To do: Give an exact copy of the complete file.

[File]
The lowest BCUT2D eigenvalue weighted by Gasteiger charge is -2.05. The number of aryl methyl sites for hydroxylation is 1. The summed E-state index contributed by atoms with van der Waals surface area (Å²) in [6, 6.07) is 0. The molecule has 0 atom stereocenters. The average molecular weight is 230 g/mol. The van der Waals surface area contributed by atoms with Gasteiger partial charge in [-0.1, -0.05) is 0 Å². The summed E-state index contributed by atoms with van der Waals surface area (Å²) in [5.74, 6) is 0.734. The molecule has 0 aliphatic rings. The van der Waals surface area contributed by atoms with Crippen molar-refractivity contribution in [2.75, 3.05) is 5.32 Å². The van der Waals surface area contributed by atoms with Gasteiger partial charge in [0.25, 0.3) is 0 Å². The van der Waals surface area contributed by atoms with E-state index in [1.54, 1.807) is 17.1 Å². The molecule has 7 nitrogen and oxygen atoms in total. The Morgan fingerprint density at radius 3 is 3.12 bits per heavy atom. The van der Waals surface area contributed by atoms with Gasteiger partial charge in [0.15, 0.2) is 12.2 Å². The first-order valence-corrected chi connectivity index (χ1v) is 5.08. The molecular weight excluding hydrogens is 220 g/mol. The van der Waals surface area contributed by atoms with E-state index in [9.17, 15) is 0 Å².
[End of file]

The lowest BCUT2D eigenvalue weighted by Gasteiger charge is -2.05. The number of aryl methyl sites for hydroxylation is 1. The summed E-state index contributed by atoms with van der Waals surface area (Å²) in [6, 6.07) is 0. The molecule has 0 atom stereocenters. The average molecular weight is 230 g/mol. The van der Waals surface area contributed by atoms with Gasteiger partial charge in [-0.1, -0.05) is 0 Å². The summed E-state index contributed by atoms with van der Waals surface area (Å²) in [5.74, 6) is 0.734. The molecule has 0 aliphatic rings. The van der Waals surface area contributed by atoms with Crippen molar-refractivity contribution in [2.75, 3.05) is 5.32 Å². The van der Waals surface area contributed by atoms with Gasteiger partial charge in [0.25, 0.3) is 0 Å². The van der Waals surface area contributed by atoms with E-state index in [1.54, 1.807) is 17.1 Å². The molecule has 7 nitrogen and oxygen atoms in total. The Morgan fingerprint density at radius 3 is 3.12 bits per heavy atom. The van der Waals surface area contributed by atoms with Gasteiger partial charge in [0.15, 0.2) is 12.2 Å². The first-order valence-corrected chi connectivity index (χ1v) is 5.08. The molecular weight excluding hydrogens is 220 g/mol. The van der Waals surface area contributed by atoms with E-state index in [9.17, 15) is 0 Å².